It would not have surprised me if this had won this year’s Man Booker Prize. My heart was supporting Richard Flanagan’s magnificent The Narrow Road To The Deep North but I had a feeling this was going to get the nod. In the end it didn’t win but it would have been a deserving winner if it had.
This book ticks a number of boxes for me. It is about a dysfunctional family, it is predominantly set in a college and does both with a very clever twist. It is also told in a non-linear fashion by an unreliable narrator (whose unreliability is perfectly understandable). Just like Jeffrey Eugenides did with Middlesex this is also a compelling exploration of nature vs nurture told with an originality that is fascinating, entertaining, tragic and endearing.
The book is told by Rosemary who in her 40s is looking back at her life. While Rosemary is an unreliable narrator she is upfront about it and in recounting her story out-of-order our judgements and sympathies about her are tempered in different lights.
Rosemary’s childhood was far from normal. She and her twin sister Fern were the subject of a social experiment conducted by her father. The experiment seemingly ended when Rosemary turned five and Fern was sent away. This event was the beginning a fracture that slowly tore the family apart. Rosemary and Fern’s old brother Lowell would eventually run away from home, barely staying in contact, and the unspoken blame for both events would erode Rosemary’s relationship with both her parents and make it hard for her to form any new ones through school and into college.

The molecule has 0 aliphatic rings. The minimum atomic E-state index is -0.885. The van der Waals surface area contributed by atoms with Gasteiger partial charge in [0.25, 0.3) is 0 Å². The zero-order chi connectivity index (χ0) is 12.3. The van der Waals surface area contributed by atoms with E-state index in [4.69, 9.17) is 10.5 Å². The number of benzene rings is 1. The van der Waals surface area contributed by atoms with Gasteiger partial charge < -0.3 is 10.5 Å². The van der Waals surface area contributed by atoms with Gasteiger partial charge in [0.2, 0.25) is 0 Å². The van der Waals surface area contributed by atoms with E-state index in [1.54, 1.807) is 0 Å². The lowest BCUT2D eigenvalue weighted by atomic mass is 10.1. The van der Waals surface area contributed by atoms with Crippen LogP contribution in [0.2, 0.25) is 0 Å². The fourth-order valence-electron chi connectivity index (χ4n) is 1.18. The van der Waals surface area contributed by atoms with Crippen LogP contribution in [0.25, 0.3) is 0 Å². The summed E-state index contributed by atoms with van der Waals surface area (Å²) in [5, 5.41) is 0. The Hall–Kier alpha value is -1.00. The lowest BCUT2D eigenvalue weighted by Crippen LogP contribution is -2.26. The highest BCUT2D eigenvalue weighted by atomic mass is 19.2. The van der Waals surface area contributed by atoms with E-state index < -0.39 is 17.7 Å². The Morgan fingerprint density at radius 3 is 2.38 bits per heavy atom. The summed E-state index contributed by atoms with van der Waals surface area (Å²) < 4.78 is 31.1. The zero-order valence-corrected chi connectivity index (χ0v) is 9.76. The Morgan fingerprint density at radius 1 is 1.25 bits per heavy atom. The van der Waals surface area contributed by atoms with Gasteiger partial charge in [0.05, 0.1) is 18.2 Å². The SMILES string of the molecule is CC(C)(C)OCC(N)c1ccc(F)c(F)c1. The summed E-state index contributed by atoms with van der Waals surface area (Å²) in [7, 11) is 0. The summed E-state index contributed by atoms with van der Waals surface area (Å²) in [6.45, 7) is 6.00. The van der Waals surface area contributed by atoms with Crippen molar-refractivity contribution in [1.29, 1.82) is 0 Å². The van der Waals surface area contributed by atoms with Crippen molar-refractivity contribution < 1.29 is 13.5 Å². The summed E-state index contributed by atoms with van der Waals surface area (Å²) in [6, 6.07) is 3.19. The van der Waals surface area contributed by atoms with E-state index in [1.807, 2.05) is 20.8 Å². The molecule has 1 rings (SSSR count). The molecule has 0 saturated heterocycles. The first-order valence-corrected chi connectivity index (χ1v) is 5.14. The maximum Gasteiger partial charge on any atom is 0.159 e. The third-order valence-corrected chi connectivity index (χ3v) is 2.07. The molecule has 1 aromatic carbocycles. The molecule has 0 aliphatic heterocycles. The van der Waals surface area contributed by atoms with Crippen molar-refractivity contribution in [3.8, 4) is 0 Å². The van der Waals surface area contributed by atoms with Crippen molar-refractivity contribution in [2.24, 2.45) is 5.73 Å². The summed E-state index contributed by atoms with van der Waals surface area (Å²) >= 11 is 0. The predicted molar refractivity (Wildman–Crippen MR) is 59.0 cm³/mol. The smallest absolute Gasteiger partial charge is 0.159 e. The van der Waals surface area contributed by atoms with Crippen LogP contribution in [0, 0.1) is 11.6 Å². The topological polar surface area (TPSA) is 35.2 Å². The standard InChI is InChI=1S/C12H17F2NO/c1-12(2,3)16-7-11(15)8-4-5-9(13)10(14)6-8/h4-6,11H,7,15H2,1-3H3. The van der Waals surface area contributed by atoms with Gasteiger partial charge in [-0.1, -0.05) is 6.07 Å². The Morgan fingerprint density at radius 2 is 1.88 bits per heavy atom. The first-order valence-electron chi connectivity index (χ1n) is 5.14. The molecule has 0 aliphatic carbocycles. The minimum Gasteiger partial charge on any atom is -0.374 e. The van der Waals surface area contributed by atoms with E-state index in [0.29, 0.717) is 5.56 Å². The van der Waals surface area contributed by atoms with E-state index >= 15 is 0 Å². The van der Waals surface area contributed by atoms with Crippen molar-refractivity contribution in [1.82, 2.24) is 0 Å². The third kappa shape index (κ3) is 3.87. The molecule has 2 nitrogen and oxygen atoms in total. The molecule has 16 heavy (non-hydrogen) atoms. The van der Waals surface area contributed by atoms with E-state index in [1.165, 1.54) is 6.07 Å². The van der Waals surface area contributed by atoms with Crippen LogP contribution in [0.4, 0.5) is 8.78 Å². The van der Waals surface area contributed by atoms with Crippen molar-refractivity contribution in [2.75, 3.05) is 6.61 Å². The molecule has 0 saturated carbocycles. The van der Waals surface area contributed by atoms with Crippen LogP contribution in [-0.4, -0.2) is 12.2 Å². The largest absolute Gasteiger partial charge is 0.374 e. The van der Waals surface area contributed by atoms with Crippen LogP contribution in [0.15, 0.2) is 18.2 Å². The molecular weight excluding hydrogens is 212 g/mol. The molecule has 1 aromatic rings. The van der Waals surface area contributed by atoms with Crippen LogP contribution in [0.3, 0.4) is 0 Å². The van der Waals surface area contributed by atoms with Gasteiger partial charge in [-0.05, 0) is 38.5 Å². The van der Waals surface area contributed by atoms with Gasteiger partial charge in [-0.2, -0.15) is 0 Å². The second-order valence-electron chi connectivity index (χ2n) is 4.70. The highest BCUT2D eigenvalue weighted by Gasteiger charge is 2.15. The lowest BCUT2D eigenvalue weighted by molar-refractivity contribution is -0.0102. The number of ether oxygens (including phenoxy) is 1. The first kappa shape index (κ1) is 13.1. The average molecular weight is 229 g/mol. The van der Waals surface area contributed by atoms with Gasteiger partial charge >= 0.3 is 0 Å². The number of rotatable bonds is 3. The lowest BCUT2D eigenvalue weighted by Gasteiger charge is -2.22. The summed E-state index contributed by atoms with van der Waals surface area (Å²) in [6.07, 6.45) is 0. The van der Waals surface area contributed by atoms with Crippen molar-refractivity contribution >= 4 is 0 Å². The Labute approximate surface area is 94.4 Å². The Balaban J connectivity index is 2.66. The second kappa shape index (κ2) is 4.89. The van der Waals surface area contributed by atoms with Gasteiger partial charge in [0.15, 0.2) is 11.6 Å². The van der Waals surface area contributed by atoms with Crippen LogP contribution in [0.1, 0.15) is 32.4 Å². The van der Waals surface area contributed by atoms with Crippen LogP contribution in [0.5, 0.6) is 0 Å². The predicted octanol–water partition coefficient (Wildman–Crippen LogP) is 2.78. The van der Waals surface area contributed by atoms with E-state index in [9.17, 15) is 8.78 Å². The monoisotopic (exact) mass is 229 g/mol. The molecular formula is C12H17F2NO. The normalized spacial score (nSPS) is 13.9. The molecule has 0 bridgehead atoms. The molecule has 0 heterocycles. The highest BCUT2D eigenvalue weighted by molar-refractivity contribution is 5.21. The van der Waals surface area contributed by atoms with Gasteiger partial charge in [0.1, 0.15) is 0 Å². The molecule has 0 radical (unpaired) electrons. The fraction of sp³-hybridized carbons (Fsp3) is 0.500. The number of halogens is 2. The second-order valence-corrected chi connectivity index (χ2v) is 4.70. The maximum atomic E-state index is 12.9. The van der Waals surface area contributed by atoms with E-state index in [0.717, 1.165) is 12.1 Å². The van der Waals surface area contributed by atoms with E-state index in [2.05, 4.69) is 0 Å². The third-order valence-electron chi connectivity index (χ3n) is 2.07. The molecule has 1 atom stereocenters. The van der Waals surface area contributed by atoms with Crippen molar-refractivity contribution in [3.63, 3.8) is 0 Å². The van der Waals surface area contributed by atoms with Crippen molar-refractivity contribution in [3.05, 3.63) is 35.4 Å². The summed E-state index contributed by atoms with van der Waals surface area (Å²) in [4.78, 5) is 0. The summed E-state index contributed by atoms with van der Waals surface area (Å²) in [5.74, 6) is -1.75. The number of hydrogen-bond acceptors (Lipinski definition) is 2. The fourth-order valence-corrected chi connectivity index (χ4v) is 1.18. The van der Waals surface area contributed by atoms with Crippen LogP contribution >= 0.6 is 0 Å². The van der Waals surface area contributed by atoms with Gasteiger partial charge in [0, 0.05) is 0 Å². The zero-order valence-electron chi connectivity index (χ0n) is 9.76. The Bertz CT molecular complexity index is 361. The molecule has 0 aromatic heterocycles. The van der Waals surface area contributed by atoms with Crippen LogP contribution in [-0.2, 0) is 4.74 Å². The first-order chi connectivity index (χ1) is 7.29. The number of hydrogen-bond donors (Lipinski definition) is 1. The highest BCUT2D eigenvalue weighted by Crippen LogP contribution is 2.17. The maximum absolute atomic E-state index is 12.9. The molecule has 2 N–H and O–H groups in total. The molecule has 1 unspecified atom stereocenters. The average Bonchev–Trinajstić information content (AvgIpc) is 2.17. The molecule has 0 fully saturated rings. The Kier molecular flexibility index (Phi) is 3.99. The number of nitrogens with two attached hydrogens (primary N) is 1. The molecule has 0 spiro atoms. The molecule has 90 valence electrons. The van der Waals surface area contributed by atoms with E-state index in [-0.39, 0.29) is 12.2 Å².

This is a wonderful exploration of families, siblings and growing up and our are ideas about what they are and should be. It is one of those great novels that not only make you think but change the way you think. Full of humour, empathy and sadness it will ultimately reaffirm the power and importance of family, whatever shape or form it comes in.